Testing your product prior to selling it allows you to see if – and where – it will fit in the marketplace. You may have a great product, but if there isn’t a need for it, you don’t have a business. You could potentially spend a lot of time and money building something that works for yourself or a small few but not for a profitable share of the market. Testing your product with a video that explains how it works and why it’s useful can be much more effective in figuring out whether or not you have a quality product and a potential business.

Dual-coding theory suggests that people retain 58 percent more of what they see and hear than they do when they read the same information. Text may do a fine job of explaining a product, but a video gives your audience a chance to do everything but test the product themselves. It allows you to explain the product’s purpose “in person,” so to speak, giving the viewer the opportunity to put a face with a name and the product, instantly building a sense of trust.

The first step to getting credible feedback about your product is to be able to thoroughly explain it to your targeted audience. The best way to do that is through video, but it’s not enough to just put yourself on camera and talk your product silly. There are methods to creating a quality video that people will not only stop to watch but also will actually leave feedback for as well.

Don’t Give It All Away

The first thing to know is that the video should not be focused on the feature set. You can talk for days about all the features of the product or all the work that went into building it, but that’s not what the user cares to know. The user only wants to know if your product solves his problem. Your product and its features will evolve over time, making a feature-based video moot after awhile. Sticking to a common problem and solution ensures that the video stays relevant.

Feedback: Based on the simple logistics of the product, the viewer should be able to tell you whether or not he finds the product useful, and if not, why.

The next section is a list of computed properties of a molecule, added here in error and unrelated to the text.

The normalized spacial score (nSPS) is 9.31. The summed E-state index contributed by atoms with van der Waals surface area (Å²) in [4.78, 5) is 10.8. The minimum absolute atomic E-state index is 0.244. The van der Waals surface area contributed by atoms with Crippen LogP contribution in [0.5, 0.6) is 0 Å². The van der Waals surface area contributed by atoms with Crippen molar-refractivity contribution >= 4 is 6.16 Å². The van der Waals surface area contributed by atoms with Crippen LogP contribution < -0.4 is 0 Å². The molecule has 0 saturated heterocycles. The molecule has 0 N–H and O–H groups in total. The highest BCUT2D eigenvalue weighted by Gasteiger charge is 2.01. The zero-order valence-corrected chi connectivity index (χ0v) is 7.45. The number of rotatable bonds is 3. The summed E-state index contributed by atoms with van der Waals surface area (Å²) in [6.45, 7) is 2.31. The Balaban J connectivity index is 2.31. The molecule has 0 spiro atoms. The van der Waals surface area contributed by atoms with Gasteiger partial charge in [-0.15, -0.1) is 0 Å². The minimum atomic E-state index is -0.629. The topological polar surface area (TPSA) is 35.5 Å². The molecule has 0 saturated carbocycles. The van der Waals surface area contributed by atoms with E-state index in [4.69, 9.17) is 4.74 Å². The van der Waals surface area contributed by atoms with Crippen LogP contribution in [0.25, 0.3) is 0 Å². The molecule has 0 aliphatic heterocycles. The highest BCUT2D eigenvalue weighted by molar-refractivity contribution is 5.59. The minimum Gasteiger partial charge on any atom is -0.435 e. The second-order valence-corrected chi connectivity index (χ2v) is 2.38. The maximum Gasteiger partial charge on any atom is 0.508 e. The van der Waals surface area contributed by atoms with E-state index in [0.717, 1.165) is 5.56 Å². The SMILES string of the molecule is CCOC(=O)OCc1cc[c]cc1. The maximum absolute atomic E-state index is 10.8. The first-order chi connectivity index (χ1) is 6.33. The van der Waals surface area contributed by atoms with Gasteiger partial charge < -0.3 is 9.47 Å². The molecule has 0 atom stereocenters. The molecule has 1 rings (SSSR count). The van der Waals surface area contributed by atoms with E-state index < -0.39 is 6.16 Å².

Connecting with the Viewer

In lieu of the detailed feature set of your product, the video should focus more on building an emotional connection with the viewer, making it clear that you understand his problem and what he needs to fix it. The emotional connection and feeling the viewer gets from your video is very important. If you can make the viewer feel like his challenges are understood, you’ve built a valuable connection that will be hard for other companies to combat, specifically those that focus primarily on promoting the feature set of the product.

Feedback: Due to the emotional connection gained from the content of the video, the user should feel more inclined to share his concerns about the product, if any. He might also share ideas for how the product could be improved to better fit his needs.

Use Metaphors to Relate to the Viewer

To build new knowledge and new understanding, we need to connect new information with prior knowledge. When you use a metaphor, you connect to things people already understand and build on them. You want the content of the video to relate to your audience in real-life situations, putting the viewer in a familiar situation where your product would make a great difference.

Feedback: If the user relates to the situations drawn out in the video, he should be able to explain when, where, why, and how this product would — or would not — suit his needs in those specific situations, and how else you might showcase the product to gain a more appropriate audience.

Overall, the purpose of the video is to provide the user with enough information to decide if the product is something he would use while giving you solid evidence as to whether or not you have a good product. You want to keep your audience entertained and captivated with sight and sound, rather than boring them with basic text and images they’re more likely to scan through halfheartedly or pass up altogether. Incidentally, this article might actually be more effective as a video, rather than just text explaining how to make explainer videos!

Aside from being a useful tool in surveying the marketable land for your product, the explainer video serves another purpose: If the product turns out to not be as valuable as you’d believed, then that video just saved you oodles of time and money. If your product does turn out to be needed, then that video may prove to be an excellent marketing tool for your product. And now that you’ve seen how popular and effective videos can be, you’re already halfway to building a profitable business with your now-proven product.